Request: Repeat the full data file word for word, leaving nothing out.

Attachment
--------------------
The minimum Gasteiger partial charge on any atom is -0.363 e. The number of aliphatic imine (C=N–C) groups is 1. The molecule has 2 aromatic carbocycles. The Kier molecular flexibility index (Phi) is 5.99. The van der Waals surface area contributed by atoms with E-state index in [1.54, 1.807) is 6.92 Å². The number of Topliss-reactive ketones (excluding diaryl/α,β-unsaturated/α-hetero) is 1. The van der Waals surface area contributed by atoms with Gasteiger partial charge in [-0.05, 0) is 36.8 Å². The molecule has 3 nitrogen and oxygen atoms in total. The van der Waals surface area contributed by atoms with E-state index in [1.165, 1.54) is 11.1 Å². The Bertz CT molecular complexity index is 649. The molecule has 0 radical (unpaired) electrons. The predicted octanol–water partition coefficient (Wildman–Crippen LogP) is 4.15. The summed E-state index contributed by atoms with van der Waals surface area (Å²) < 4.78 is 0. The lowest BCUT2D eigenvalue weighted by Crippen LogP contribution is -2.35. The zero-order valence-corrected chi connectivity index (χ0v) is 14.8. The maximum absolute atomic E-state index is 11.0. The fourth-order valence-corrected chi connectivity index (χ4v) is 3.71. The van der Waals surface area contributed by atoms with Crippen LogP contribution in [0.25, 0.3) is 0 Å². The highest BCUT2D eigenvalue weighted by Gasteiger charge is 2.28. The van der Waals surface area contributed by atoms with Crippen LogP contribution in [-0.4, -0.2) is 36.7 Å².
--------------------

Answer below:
The minimum Gasteiger partial charge on any atom is -0.363 e. The number of aliphatic imine (C=N–C) groups is 1. The molecule has 2 aromatic carbocycles. The Kier molecular flexibility index (Phi) is 5.99. The van der Waals surface area contributed by atoms with E-state index in [1.54, 1.807) is 6.92 Å². The number of Topliss-reactive ketones (excluding diaryl/α,β-unsaturated/α-hetero) is 1. The van der Waals surface area contributed by atoms with Gasteiger partial charge in [-0.05, 0) is 36.8 Å². The molecule has 3 nitrogen and oxygen atoms in total. The van der Waals surface area contributed by atoms with E-state index in [1.165, 1.54) is 11.1 Å². The Bertz CT molecular complexity index is 649. The molecule has 0 radical (unpaired) electrons. The predicted octanol–water partition coefficient (Wildman–Crippen LogP) is 4.15. The summed E-state index contributed by atoms with van der Waals surface area (Å²) < 4.78 is 0. The lowest BCUT2D eigenvalue weighted by Crippen LogP contribution is -2.35. The zero-order valence-corrected chi connectivity index (χ0v) is 14.8. The maximum absolute atomic E-state index is 11.0. The fourth-order valence-corrected chi connectivity index (χ4v) is 3.71. The van der Waals surface area contributed by atoms with Crippen LogP contribution in [0.25, 0.3) is 0 Å². The highest BCUT2D eigenvalue weighted by Gasteiger charge is 2.28. The van der Waals surface area contributed by atoms with Crippen LogP contribution in [-0.4, -0.2) is 36.7 Å².